On the very first point of the match, Serena Williams hit a backhand so hard that her earring flew off. Turns out she was just getting warmed up.
NEW YORK — On the very first point of the match, Serena Williams hit a backhand so hard that her earring flew off.
Turns out she was just getting warmed up.
Williams kept pounding away, her shots and shouts getting louder with every stroke. And when she finished off Jelena Jankovic 6-4, 7-5 Sunday night for the U.S. Open championship and a ninth Grand Slam title, Williams really went wild.
She flung her racket high into the sky, hollering and hopping in a celebration that even she thought might've been over the top.
"I'm sorry I got so excited," she told Jankovic when they met at the net.
Williams' father, Richard, jumped to his feet after the final point. He didn't seem to expect his daughter to do the same.
"I never knew Serena to be very, very excited. I knew Serena to be very, very mean," he said after it was over. "I describe her as being a combination of a pit bull dog, a young Mike Tyson and an alligator."
The fourth-seeded Williams beat sister Venus in the quarterfinals and barreled through this tournament without losing a set. This win did more than earn Serena her third silver trophy at Flushing Meadows — it assured she will return to No. 1 in the rankings for the time since August 2003, the longest gap at the top for a woman.
Pretty good for someone whose ranking once plummeted to No. 139.
"It's been so long," she said.
Given the way Roger Federer has played lately, it seems like it's been a while since he's been on top, too.
Federer will try for his first Grand Slam win this season — and fifth straight U.S. Open championship — today against Andy Murray, who beat No. 1 Rafael Nadal 6-2, 7-6 (5), 4-6, 6-4 Sunday in the completion of a match interrupted by rain.
The second-seeded Federer is aiming for his 13th major title, which would put him one shy of Pete Sampras' record. Murray, hoping to become the first British man to win a major tennis title since Fred Perry at the 1936 U.S. Open, is making his first appearance in a Grand Slam final.
"He's got loads of experience in these situations, and it's something new for me," Murray said. "I know I'm going to have to play great to have a chance of winning, but I've played well the last couple of weeks."
Plus this: Murray is 2-1 lifetime against Federer.
Williams calmed down in time for the on-court trophy presentation, and smiled when she received the winner's check for $1.5 million. Still full of personality, Jankovic wondered aloud, "How much did I get?"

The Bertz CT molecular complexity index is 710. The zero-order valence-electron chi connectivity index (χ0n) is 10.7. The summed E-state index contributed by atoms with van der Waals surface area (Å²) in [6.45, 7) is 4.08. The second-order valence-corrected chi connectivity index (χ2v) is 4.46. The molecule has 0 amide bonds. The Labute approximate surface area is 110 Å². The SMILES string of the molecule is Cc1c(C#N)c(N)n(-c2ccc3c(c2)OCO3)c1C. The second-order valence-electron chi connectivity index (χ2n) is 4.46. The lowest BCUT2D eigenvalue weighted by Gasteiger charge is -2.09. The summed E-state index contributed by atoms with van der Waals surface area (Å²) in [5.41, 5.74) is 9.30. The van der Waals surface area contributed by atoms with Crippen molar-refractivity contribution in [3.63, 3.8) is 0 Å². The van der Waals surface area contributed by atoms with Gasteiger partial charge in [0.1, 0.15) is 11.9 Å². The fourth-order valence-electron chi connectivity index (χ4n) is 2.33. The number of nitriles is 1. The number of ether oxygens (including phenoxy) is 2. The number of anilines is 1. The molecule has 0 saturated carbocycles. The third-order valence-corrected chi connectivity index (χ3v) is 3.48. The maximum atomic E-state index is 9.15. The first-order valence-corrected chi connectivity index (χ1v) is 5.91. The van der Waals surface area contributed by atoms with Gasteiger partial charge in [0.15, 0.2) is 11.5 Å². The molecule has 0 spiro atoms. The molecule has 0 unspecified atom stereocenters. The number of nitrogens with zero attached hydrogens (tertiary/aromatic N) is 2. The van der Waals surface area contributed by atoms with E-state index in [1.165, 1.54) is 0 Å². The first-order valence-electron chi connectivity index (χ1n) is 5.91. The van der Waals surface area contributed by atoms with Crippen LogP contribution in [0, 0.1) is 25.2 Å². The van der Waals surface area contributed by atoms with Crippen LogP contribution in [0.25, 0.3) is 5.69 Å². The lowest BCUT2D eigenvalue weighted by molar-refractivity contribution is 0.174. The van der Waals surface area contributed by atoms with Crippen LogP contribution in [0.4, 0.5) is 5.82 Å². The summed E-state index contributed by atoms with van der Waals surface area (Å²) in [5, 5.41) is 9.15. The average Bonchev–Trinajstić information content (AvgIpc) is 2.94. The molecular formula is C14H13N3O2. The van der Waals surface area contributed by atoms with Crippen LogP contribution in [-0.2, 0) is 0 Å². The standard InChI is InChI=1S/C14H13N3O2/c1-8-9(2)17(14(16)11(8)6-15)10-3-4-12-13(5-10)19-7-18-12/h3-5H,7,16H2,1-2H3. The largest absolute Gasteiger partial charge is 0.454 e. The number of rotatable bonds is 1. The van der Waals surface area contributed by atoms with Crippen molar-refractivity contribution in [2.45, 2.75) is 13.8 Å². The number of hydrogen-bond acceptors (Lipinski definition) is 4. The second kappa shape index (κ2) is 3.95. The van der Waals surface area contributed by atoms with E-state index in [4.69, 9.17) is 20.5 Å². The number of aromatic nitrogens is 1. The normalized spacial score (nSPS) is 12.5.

Jankovic earned $750,000 for her first showing in a Grand Slam final.
This was the 13th straight time that the women's championship at the U.S. Open was decided in straight sets. The second-seeded Jankovic certainly had her chances — up 5-3 in the second set, she led 40-0 with Williams serving.
"I felt I had her. I had her, because she was really tired at the end of the second set," Jankovic said. "Who knows what would have happened if I had got into a third set? I probably would have had the upper hand. But who knows?"
Jankovic won over fans with more than her determined play and her penchant for doing the splits to reach shots. She's a crowd favorite, often talking to people in the stands and frequently watching herself on the giant video boards high above Arthur Ashe Stadium.
At one point, she saw herself on the screen and promptly fixed her hair.
"They should turn it off, because I keep looking," she said. "You see your big face up there and you can't help but look up."
Venus Williams got ample air time, too. Sitting in the guest box, she cheered on the sister she teamed up with to win the Olympics doubles title.
Serena Williams won her first Grand Slam championship since the 2007 Australian Open, and took over the No. 1 ranking Jankovic held last month for exactly one week.
"I feel so young and I feel so energized," Williams said. "Sometimes, I'd wake up at 6 in the morning to go practice and it was too dark."
Williams and Jankovic originally were scheduled to play Saturday night, but rain from Tropical Storm Hanna delayed their match.
The sixth-seeded Murray beat Nadal in the first two sets and was down 3-2 in the third when they were postponed Saturday afternoon.
Nadal came out strong when they resumed, winning the third set and then going ahead 3-1. But Murray regained his momentum and nerve, and had Nadal on the run by the end.
"He beat me because he was better than me," Nadal said. "When he's playing aggressive, he can beat everybody."
Nadal won at Wimbledon, the French Open and the Olympics, but seemed drained by his 84th match of the year. He'd won 19 straight matches in majors, though he'd never reached the final at Flushing Meadows.
Murray beat Nadal for the first time in six career matches. Even when the 21-year-old Scotsman slipped toward the danger zone, he felt confident.
"I go on the court now without feeling like I have anything to worry about, because I've worked hard and practiced hard and given myself the best opportunity to play well," he said. "All I've got to do is play tennis, which is one of the few things that I'm good at."